Stromatolites are large, layered structures built up by mats of cyanobacteria. They vary in appearance, ranging from slightly wrinkled horizontal laminations in sedimentary rocks to low mounds to prominent mounds to columnar structures and other forms. Stromatolites are most common in the Proterozoic fossil record. They are scarce today, but famous modern examples occur at Shark Bay, Western Australia.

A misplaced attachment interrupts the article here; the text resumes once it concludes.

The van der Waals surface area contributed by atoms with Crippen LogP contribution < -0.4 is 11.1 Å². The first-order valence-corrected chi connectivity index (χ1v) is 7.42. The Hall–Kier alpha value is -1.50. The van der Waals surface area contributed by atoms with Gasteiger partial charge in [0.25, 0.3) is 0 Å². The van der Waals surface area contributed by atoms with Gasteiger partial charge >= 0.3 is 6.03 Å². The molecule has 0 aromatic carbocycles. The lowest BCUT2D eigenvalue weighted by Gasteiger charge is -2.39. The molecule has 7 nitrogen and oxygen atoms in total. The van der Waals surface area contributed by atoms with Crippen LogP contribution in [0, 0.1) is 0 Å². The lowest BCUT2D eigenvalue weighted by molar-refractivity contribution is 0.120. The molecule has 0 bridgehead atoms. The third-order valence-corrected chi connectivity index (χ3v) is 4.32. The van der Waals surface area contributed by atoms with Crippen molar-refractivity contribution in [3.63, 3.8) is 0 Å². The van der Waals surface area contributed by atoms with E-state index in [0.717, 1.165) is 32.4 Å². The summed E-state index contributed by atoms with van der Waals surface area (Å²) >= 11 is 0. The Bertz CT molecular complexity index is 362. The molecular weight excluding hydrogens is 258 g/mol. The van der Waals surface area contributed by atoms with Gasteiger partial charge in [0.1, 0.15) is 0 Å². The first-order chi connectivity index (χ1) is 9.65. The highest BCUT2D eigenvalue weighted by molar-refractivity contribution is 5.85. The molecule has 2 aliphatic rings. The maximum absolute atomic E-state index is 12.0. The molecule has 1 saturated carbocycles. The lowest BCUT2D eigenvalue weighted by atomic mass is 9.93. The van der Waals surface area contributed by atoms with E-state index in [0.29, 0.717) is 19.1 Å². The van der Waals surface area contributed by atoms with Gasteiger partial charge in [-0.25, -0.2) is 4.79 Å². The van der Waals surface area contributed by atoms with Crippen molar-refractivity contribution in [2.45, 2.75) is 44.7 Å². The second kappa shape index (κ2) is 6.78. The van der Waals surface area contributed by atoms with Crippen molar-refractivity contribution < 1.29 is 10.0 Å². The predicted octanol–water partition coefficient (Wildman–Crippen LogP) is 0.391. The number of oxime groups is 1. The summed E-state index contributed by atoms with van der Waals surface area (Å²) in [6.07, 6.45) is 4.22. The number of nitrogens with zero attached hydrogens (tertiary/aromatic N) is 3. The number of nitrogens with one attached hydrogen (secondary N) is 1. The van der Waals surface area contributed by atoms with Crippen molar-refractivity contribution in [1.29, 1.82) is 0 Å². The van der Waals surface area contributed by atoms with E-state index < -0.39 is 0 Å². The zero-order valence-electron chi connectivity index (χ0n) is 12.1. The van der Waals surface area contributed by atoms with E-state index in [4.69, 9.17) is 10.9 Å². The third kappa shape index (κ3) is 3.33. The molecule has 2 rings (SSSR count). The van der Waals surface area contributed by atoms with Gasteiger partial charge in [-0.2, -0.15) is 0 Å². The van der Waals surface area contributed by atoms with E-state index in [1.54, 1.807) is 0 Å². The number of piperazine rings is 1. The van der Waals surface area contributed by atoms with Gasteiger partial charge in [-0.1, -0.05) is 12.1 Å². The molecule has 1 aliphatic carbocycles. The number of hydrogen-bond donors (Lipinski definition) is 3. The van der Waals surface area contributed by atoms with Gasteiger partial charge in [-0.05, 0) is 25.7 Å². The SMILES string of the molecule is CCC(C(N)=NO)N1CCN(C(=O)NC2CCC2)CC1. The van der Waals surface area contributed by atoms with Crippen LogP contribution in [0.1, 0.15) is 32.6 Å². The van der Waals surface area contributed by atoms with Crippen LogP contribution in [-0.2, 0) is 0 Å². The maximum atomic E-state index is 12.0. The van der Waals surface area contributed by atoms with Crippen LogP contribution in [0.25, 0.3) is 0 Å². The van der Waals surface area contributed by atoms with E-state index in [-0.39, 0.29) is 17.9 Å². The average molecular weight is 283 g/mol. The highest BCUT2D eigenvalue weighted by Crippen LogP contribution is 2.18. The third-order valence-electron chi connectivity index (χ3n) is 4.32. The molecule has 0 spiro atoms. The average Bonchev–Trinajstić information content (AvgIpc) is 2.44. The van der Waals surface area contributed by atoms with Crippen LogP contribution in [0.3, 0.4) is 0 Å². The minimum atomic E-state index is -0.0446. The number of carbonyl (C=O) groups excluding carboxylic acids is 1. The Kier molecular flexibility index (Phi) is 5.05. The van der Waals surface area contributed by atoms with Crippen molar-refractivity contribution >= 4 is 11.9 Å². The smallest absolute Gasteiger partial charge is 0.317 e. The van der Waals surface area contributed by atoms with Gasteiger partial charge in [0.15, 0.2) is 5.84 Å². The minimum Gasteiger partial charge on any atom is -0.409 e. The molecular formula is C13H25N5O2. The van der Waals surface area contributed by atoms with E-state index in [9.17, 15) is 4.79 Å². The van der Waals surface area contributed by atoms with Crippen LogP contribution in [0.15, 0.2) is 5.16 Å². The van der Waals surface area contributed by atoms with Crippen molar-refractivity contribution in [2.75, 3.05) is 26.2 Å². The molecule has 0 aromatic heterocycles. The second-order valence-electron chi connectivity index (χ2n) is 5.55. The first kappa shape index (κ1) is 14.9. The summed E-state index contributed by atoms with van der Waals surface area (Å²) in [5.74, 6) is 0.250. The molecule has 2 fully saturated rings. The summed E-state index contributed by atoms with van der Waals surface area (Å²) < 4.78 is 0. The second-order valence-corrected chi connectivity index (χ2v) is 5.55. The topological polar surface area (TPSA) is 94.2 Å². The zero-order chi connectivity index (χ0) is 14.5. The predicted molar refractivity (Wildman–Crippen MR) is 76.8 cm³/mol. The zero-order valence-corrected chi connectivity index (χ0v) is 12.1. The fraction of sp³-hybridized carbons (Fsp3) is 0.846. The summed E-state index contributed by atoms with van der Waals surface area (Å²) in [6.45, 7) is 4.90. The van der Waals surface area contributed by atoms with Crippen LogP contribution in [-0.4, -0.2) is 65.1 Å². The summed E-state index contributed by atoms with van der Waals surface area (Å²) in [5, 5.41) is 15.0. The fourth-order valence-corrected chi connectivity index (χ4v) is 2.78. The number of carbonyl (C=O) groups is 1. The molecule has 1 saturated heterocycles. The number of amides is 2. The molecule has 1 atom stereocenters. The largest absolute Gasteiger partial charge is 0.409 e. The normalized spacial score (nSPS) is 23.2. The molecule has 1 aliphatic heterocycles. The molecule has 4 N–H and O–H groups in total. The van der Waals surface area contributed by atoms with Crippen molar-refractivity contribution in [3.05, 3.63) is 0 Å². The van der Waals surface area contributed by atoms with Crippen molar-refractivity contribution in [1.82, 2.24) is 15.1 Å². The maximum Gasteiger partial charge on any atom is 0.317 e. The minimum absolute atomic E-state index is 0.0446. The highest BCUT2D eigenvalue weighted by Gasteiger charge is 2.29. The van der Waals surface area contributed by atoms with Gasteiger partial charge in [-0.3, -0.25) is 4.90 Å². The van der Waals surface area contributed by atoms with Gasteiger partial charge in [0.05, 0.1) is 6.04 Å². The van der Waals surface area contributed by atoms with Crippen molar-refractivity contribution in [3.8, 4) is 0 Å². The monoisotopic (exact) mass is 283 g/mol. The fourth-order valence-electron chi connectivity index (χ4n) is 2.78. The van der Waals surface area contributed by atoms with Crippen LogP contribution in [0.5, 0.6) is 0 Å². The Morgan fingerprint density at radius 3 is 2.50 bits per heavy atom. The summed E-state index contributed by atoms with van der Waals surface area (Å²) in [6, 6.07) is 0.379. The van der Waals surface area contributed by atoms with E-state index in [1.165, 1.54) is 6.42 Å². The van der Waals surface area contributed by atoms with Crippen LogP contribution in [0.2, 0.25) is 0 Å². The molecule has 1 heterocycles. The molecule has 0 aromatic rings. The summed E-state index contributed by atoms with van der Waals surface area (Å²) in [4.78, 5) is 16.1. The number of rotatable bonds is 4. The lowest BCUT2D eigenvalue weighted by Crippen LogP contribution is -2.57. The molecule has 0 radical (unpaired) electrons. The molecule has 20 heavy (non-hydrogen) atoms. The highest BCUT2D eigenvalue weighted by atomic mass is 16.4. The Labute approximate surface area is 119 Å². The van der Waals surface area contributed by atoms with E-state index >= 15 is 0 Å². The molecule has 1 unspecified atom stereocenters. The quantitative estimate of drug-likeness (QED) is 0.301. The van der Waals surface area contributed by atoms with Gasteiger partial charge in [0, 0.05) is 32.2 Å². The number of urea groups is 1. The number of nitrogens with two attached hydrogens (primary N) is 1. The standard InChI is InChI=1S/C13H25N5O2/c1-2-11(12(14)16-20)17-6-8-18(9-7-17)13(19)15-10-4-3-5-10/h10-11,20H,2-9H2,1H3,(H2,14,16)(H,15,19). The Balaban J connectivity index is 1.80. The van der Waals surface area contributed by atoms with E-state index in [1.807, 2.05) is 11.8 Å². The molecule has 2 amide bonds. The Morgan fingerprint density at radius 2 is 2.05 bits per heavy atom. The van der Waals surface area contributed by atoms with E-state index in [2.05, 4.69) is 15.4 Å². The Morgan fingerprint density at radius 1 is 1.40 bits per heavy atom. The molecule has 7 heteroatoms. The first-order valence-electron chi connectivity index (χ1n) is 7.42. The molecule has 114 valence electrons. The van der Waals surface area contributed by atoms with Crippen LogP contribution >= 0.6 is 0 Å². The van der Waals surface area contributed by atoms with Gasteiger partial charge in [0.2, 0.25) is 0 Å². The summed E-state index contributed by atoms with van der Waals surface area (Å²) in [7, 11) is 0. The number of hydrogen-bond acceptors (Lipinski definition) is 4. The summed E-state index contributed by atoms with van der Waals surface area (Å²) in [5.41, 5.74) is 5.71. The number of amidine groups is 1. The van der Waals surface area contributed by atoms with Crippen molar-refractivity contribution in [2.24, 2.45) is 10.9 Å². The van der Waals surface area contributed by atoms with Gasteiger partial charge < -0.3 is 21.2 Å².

The pictures linked to below are mostly field photos, but some are museum specimens or samples in my personal geology collection. Most of these photos show stromatolites in cross-section view. The Lester Park, New York stromatolites are seen in plan view - they have been erosionally planed-off.